As someone who has not lived in the NYC area, I will never be able to call myself an expert on NY style pizza. But I have looked at an awful lot of NY style dough recipes, and I have studied them in detail and tried making several of them. Based on my experience, which seems to be confirmed on this forum, there are essentially two NY style doughs—the “street” NY style and the so-called “elite” NY style (Grimaldi’s, Patsy’s, Totonno’s, etc.). The dough formulations can be similar but they also have differences. In the types of pizzas most commonly sold by the independent mom-and-pop operators, the finished crusts can be sweet or not, with or without big rims, “thin” to “medium” thickness, chewy or crispy, or soft and billowy. If you can describe the Lucia’s crust in detail, or identify a particular style you have seen on this forum or seen in a pizza cookbook, I think we might be able to find or modify an existing dough formulation to get you headed in the right direction. Whether you choose to use fresh yeast is not a big deal. Once you have the recipe, it is easy to convert from a dry form to the fresh yeast form if the recipe specifies a dry form. The volume of dough balls should also not be a problem, especially if the selected recipe is specified in weights and baker’s percents.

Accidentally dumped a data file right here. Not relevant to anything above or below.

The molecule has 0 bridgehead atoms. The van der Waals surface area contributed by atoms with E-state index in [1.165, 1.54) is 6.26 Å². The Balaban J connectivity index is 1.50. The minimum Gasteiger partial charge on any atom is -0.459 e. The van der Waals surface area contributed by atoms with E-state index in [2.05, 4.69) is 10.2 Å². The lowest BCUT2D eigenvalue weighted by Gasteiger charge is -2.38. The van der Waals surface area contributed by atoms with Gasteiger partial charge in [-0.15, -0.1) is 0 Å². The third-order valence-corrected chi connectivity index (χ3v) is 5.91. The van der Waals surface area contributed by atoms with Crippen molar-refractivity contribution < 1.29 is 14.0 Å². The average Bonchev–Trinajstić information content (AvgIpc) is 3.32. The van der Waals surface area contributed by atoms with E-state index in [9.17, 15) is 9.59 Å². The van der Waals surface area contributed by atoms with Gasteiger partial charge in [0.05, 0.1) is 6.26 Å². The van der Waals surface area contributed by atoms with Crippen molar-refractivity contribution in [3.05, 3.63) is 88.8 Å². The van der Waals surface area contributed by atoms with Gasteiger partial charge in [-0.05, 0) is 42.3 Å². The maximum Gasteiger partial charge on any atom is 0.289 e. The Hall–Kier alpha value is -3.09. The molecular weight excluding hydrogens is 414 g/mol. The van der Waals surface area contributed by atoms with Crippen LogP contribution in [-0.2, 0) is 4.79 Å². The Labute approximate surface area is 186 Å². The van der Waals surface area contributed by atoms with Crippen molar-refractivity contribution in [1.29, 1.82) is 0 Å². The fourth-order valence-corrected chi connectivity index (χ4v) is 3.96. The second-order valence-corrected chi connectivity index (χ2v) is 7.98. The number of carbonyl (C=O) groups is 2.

I hadn’t planned on doing this at this point but since Fio mentioned the Lehmann case before I could post this reply, I will save you a lot of searching by directing you to some potential choices for the Lehmann style for you to consider, at this thread: http://www.pizzamaking.com/forum/index.php/topic,1453.msg13193.html#msg13193
. But I think you should also look at Canadave’s NY style dough formulation at http://www.pizzamaking.com/forum/index.php/topic,2175.msg19124.html#msg19124
. I would also scan the index for the NY style to see if anything strikes your fancy that might be adapted to your purposes. For example, you might look at steveit’s thread at http://www.pizzamaking.com/forum/index.php/topic,2930.msg25066.html#msg25066
. The recipe discussed there is a variation of the NY style dough formulation posted on the recipe page of the forum. Using the index will also turn up Peter Reinhart, Morgan-Gemignani and other versions that I and other members have attempted.